The southern resident orca population, which frequents the Salish Sea, was listed as endangered under the Endangered Species Act in 2005. The population is now at 85 whales, far below the recovery goal.

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Weeks after the first new orca calf of 2016 was seen among the southern resident orca population, the National Oceanic and Atmospheric Administration announced the start of a five-year status review of the species.

The southern resident orca population, which frequents the Salish Sea and the Washington and Oregon coasts, was listed as endangered under the federal Endangered Species Act in 2005.

With eight calves documented during 2015’s “baby boom” and the addition of the calf in mid-January, the population is now at 85 whales, according to the Center for Whale Research.

That’s three whales fewer than when the federal government acknowledged the population’s decline in 2005, one fewer than during the last five-year status review, and far below the recovery goal.

“The big question now is whether these calves will survive to contribute to the population themselves,” NOAA spokesman Michael Milstein said.

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Howard Garrett, who leads the Orca Network, said of the nine calves born in the past 13 months, observers have determined three are males and one is a female.

While having an abundance of calves is a good thing, more females are needed to ensure reproduction continues, Garrett said.

The population lost a female last year when one went missing. The whale, called Ophelia, was estimated to be about 50 years old, Garrett said.

According to the Recovery Plan for Southern Resident Killer Whales, orcas could be removed from the Endangered Species list if their population grows at least 2.3 percent per year for 28 years. NOAA’s National Marine Fisheries Service released the plan in 2008.

Although the five-year review is just getting started, orca-recovery coordinator Lynne Barre said it’s clear the whales are not yet meeting that goal.

“Our review will tell us where we are on making progress toward this criteria, as well as all of the other criteria we have in our recovery plan,” she said.

The status-review report released in 2011 stated that recovery of the whales is a “long-term effort that requires cooperation and coordination of West Coast communities from California to British Columbia. It will take many years to fill key data gaps and assess the effectiveness of ongoing recovery actions for the whales, salmon, and their habitat, and to observe significant increases in the Southern Resident population.”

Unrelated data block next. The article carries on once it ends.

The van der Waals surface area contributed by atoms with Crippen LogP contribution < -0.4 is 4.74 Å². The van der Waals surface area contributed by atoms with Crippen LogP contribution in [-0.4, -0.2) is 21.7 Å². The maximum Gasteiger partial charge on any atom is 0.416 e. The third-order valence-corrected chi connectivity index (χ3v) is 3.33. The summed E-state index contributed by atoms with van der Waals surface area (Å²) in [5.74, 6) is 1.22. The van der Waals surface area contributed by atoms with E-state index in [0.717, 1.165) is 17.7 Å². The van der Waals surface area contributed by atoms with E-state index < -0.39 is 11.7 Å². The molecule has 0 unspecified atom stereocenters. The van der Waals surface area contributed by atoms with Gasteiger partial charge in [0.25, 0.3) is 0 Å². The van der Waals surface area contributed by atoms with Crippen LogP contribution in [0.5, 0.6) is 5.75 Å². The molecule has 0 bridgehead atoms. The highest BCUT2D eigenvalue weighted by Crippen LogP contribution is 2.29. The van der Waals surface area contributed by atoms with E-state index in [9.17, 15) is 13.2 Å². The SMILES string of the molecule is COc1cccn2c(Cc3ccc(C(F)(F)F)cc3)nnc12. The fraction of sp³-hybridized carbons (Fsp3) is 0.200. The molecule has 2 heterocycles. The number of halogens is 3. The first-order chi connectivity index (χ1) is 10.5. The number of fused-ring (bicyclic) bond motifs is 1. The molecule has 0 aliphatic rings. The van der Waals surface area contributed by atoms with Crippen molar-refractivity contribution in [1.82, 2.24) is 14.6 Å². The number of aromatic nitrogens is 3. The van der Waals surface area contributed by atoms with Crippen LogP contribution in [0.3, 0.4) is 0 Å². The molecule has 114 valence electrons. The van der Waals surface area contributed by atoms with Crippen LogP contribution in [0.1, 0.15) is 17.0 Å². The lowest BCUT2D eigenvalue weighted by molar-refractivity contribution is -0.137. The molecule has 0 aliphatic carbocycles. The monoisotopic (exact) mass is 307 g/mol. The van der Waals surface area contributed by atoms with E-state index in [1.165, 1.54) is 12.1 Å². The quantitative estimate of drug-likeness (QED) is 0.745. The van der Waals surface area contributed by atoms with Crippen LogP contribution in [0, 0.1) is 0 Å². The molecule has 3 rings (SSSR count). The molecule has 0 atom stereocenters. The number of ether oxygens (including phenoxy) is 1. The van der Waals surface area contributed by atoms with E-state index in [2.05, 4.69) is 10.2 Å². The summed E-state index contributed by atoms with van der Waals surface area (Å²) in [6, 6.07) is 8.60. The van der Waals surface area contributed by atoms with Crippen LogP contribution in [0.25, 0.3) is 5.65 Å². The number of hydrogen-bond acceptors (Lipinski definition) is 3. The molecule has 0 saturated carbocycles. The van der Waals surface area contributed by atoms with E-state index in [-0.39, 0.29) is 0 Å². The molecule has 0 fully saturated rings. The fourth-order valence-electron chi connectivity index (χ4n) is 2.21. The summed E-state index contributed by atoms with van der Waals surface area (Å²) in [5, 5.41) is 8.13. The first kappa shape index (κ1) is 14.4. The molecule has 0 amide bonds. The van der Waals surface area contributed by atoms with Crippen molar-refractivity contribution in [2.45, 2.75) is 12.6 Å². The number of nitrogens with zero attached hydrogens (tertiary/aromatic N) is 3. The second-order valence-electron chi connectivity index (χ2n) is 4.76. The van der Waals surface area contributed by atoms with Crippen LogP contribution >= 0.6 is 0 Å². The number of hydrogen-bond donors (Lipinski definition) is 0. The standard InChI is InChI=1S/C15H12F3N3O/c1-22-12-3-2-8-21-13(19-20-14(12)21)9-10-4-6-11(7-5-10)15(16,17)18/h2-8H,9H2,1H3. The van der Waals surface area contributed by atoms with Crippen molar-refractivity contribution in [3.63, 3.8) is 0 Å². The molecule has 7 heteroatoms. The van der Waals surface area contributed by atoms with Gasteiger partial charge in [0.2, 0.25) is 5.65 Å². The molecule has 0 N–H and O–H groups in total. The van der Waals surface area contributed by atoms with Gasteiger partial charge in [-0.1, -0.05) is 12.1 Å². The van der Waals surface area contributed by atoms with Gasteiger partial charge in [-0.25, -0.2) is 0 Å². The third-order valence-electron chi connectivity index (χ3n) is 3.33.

Major goals outlined in that report included updating vessel rules, filling in data gaps, evaluating the health of the whales and better understanding their habitat use.

Milstein said NOAA, in partnership with state fish and wildlife managers, has made progress on each of those goals.

Researchers are evaluating how vessel noise affects whales, they are sampling their fecal matter and they have tagged some of the whales to track their movement during winter.

“Before the tagging, that was a real mystery — we knew they left the inland waters in the winter, but we didn’t know much about where they went,” Milstein said.

The tagging has shown important habitat areas for the whales.

The southern resident orcas spend several months of the summer and fall in the Salish Sea. The population is composed of three family groups, called the J, K, and L pods.

The marine waters along Skagit County’s western edge are included in the species’ critical habitat.

When the National Marine Fisheries Service designated critical habitat in 2006, it said the “U.S. portion of the Southern Strait of Georgia, and areas directly offshore of Skagit and Whatcom counties” are important summer territories for the whales.

Deception Pass, the area around the San Juan Islands and the Strait of Juan de Fuca are also important orca habitat.

Part of what draws the whales here is the abundance of salmon migrating between the Skagit River and marine waters.

Whale and salmon experts have said the health of the orca population hinges on the health of chinook salmon, which the whales rely on for about 80 percent of their food.

In the spring of 2015, several groups formed the Orca Salmon Alliance, which is dedicated to raising awareness of both orcas and chinook, and is lobbying for their recovery.

Garrett said he thinks the most important factor in the whales’ recovery is whether the salmon they eat can withstand the changing climate.

“They (the orcas) are suffering death by a thousand cuts, so every Band-Aid in the form of restored river, estuary or wetland habitat or reduced toxicity, or dam removal, has a beneficial effect, but as temperatures rise we desperately need to provide their chosen prey — chinook salmon — with cold, high-altitude habitat, and free-flowing rivers to enhance access to those spawning beds,” he said in an email.

In order to restore the orcas, Garrett said he thinks there needs to be more salmon habitat restoration along the West Coast, including the removal of the four lower Snake River dams. The Snake River is the largest tributary to the Columbia River.

NOAA has also said saving salmon is a key to the whales’ recovery. It pointed that out again Wednesday in the release of its five-year action plan.

The plan highlights work NOAA plans to do to help save the whales, which is one of eight protected species NOAA considers most at risk of extinction, according to the “Species in the Spotlight: Survive to Thrive” initiative the agency launched last year.

The plan states that between now and 2020, more work is needed to save salmon, protect that whales’ habitat, keep boaters at a distance and educate the public.